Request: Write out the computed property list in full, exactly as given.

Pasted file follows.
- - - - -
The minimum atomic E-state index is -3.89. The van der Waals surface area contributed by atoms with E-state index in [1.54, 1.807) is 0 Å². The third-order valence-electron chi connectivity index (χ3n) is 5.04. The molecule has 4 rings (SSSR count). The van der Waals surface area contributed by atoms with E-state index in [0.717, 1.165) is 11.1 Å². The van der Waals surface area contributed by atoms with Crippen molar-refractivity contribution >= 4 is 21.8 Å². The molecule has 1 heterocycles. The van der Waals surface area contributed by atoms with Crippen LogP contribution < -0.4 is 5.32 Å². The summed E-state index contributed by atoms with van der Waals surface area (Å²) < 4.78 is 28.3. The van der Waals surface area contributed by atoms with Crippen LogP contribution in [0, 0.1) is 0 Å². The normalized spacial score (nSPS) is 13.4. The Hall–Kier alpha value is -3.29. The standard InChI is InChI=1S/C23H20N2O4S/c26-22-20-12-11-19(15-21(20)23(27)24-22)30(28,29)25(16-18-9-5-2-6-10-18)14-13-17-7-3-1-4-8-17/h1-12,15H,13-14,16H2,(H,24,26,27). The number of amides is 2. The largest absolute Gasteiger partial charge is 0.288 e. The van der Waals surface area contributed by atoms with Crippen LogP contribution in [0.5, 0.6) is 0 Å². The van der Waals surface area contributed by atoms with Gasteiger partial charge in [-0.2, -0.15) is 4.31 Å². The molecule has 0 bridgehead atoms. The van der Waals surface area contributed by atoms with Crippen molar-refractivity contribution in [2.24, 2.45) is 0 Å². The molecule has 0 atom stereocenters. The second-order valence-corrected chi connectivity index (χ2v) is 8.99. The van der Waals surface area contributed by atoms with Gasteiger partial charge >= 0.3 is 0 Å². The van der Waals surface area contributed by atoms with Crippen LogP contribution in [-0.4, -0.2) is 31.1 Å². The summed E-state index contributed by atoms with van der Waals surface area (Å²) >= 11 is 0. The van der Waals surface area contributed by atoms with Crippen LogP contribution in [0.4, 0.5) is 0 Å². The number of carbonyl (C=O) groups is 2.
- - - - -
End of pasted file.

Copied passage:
The minimum atomic E-state index is -3.89. The van der Waals surface area contributed by atoms with E-state index in [1.54, 1.807) is 0 Å². The third-order valence-electron chi connectivity index (χ3n) is 5.04. The molecule has 4 rings (SSSR count). The van der Waals surface area contributed by atoms with E-state index in [0.717, 1.165) is 11.1 Å². The van der Waals surface area contributed by atoms with Crippen molar-refractivity contribution >= 4 is 21.8 Å². The molecule has 1 heterocycles. The van der Waals surface area contributed by atoms with Crippen LogP contribution < -0.4 is 5.32 Å². The summed E-state index contributed by atoms with van der Waals surface area (Å²) < 4.78 is 28.3. The van der Waals surface area contributed by atoms with Crippen LogP contribution in [0, 0.1) is 0 Å². The normalized spacial score (nSPS) is 13.4. The Hall–Kier alpha value is -3.29. The standard InChI is InChI=1S/C23H20N2O4S/c26-22-20-12-11-19(15-21(20)23(27)24-22)30(28,29)25(16-18-9-5-2-6-10-18)14-13-17-7-3-1-4-8-17/h1-12,15H,13-14,16H2,(H,24,26,27). The number of amides is 2. The largest absolute Gasteiger partial charge is 0.288 e. The van der Waals surface area contributed by atoms with Crippen LogP contribution in [0.5, 0.6) is 0 Å². The van der Waals surface area contributed by atoms with Gasteiger partial charge in [-0.2, -0.15) is 4.31 Å². The molecule has 0 bridgehead atoms. The van der Waals surface area contributed by atoms with Crippen molar-refractivity contribution in [2.24, 2.45) is 0 Å². The molecule has 0 atom stereocenters. The second-order valence-corrected chi connectivity index (χ2v) is 8.99. The van der Waals surface area contributed by atoms with Gasteiger partial charge >= 0.3 is 0 Å². The van der Waals surface area contributed by atoms with Crippen LogP contribution in [-0.4, -0.2) is 31.1 Å². The summed E-state index contributed by atoms with van der Waals surface area (Å²) >= 11 is 0. The van der Waals surface area contributed by atoms with Crippen LogP contribution in [0.4, 0.5) is 0 Å². The number of carbonyl (C=O) groups is 2.